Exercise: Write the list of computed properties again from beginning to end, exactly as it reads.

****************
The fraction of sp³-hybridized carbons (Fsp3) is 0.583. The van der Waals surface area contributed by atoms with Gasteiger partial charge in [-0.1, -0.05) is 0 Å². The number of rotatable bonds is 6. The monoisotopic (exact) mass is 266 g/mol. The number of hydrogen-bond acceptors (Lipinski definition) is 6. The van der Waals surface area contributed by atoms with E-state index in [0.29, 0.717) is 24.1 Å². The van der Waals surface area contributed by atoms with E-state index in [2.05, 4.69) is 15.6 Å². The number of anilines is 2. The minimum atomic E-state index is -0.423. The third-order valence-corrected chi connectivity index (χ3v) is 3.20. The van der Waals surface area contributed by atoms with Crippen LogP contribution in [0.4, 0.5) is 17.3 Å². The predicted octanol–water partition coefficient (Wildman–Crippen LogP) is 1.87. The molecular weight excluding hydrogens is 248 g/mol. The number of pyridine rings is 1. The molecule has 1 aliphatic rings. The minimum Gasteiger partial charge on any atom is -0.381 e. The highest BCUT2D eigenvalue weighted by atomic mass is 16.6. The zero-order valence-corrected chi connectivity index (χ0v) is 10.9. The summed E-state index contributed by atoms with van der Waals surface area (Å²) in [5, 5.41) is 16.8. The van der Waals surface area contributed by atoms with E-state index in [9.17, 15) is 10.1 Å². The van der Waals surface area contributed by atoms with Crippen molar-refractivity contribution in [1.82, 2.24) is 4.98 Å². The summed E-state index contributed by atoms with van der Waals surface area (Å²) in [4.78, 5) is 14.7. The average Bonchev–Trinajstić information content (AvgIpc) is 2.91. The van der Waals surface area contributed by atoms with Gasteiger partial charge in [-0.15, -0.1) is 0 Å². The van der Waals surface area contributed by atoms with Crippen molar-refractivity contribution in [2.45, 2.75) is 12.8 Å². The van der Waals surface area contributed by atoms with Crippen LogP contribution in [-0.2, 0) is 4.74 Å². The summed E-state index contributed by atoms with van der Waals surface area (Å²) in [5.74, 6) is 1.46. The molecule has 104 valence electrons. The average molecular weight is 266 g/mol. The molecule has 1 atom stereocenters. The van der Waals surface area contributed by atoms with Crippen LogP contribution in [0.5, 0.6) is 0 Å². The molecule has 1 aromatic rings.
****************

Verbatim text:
The fraction of sp³-hybridized carbons (Fsp3) is 0.583. The van der Waals surface area contributed by atoms with Gasteiger partial charge in [-0.1, -0.05) is 0 Å². The number of rotatable bonds is 6. The monoisotopic (exact) mass is 266 g/mol. The number of hydrogen-bond acceptors (Lipinski definition) is 6. The van der Waals surface area contributed by atoms with E-state index in [0.29, 0.717) is 24.1 Å². The van der Waals surface area contributed by atoms with E-state index in [2.05, 4.69) is 15.6 Å². The number of anilines is 2. The minimum atomic E-state index is -0.423. The third-order valence-corrected chi connectivity index (χ3v) is 3.20. The van der Waals surface area contributed by atoms with Crippen LogP contribution in [0.4, 0.5) is 17.3 Å². The predicted octanol–water partition coefficient (Wildman–Crippen LogP) is 1.87. The molecular weight excluding hydrogens is 248 g/mol. The number of pyridine rings is 1. The molecule has 1 aliphatic rings. The minimum Gasteiger partial charge on any atom is -0.381 e. The highest BCUT2D eigenvalue weighted by atomic mass is 16.6. The zero-order valence-corrected chi connectivity index (χ0v) is 10.9. The summed E-state index contributed by atoms with van der Waals surface area (Å²) in [5, 5.41) is 16.8. The van der Waals surface area contributed by atoms with E-state index in [9.17, 15) is 10.1 Å². The van der Waals surface area contributed by atoms with Crippen molar-refractivity contribution in [1.82, 2.24) is 4.98 Å². The summed E-state index contributed by atoms with van der Waals surface area (Å²) in [4.78, 5) is 14.7. The average Bonchev–Trinajstić information content (AvgIpc) is 2.91. The van der Waals surface area contributed by atoms with Gasteiger partial charge in [-0.15, -0.1) is 0 Å². The van der Waals surface area contributed by atoms with Crippen molar-refractivity contribution in [2.45, 2.75) is 12.8 Å². The van der Waals surface area contributed by atoms with Crippen LogP contribution in [-0.2, 0) is 4.74 Å². The summed E-state index contributed by atoms with van der Waals surface area (Å²) in [5.74, 6) is 1.46. The molecule has 104 valence electrons. The average molecular weight is 266 g/mol. The molecule has 1 atom stereocenters. The van der Waals surface area contributed by atoms with Crippen LogP contribution in [0.5, 0.6) is 0 Å². The molecule has 1 aromatic rings.